Is your non-profit endowment overexposed?
In recent years, non-profit endowments have increasingly invested heavily in equities and other growth assets, favoring the possibility of high returns over mitigating their risk of loss. The reasoning makes sense on the surface: endowments are designed to exist in perpetuity, and the market has always gone up over time, so why worry about the short-term risk inherent in equities? The main problem with this approach is that endowments have short-term spending requirements that often remain constant regardless of market movements, and, secondly, the negative consequences of compounding can have far-reaching consequences for long-term investors.
Spending from a depressed portfolio is costly.
When the value of your portfolio decreases, you need to sell more of it in percentage terms to meet the same spending requirements. Selling off risk assets while their value is depressed can do serious damage to an endowment’s portfolio—especially if the market stays down for an extended period and spending continues to eat away at your portfolio. To guard against this risk, a portfolio should be not just robust but antifragile. This means including investments that are designed to increase in value as markets decline.
Market declines often trigger a cascade of challenges.
When endowment portfolios decline in value, it typically doesn’t happen in a vacuum. As a market downturn causes the value of your endowment’s portfolio to drop, it has a similar effect on the assets of donors, undermining their ability to give and support your institution. For educational institutions, this means tuition-paying families have less spending power, and the need for loans and scholarships rises. This places further stress on the endowment as it struggles to meet steady, or perhaps even steeply rising, costs with dwindling resources.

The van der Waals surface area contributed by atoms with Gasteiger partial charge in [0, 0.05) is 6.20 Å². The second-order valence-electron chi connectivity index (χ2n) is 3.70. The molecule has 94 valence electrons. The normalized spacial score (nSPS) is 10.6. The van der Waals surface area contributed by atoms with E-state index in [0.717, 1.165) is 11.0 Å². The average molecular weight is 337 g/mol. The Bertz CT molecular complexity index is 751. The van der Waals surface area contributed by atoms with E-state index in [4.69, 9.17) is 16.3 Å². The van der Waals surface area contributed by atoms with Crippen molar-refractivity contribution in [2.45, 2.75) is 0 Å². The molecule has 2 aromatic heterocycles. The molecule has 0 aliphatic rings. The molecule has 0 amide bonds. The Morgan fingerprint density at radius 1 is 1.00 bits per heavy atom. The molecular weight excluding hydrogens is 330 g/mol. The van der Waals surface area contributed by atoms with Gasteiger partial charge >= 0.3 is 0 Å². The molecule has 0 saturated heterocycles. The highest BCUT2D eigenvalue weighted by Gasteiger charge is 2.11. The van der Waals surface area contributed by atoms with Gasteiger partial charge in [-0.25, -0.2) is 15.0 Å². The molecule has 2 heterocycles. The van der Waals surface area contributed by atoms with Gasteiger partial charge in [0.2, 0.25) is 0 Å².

Endowments are intended to protect institutions from this type of perfect storm, but they can’t do so effectively if their spending is limited due to a depressed portfolio. Cutting spending too deeply will inevitably inhibit an institution’s ability to deliver a quality educational experience, which could then negatively impact enrollment.
To adequately protect your institution’s endowment, it’s critical to not only limit spending but also limit portfolio losses in adverse markets. Thus, endowments should carefully consider whether their current investment model can properly carry them through sustained economic turbulence or if they should pursue an alternate strategy. It may be prudent to build a portfolio with a greater concentration of uncorrelated, diversified assets designed to provide more stable and predictable return streams.
Endowments aren’t in competition with each other.
Non-profit boards and staff alike often compare their institution’s endowment performance to their peers, so it can be tempting to pursue an investment strategy that prioritizes out-earning their rivals. Unfortunately, this ignores the fact that even institutions that are considered peers differ greatly with regard to their needs and goals. Thus, peer competition may lead non-profits to pursue an endowment strategy that incorporates larger, and potentially unnecessary, allocations to risk assets that can jeopardize the health and even the existence of these institutions.
Prudent investment management is essential.
Recent market behavior has illustrated for many endowments the real risk that an excessive reliance on equities and other highly correlated risk assets poses to their institutions. In this harsh light, it’s become clear that prudent investment management is imperative. An outsourced chief investment officer (OCIO) can help non-profit institutions create healthy, robust, and all-weather portfolios that support their missions. Working as fiduciaries dedicated to the success of their client entities, OCIOs allocate assets, manage risk, develop long-term strategies, and generally serve the functions that a CIO would perform. To learn more, check out Verger’s approach to non-profit investment management or browse our blog.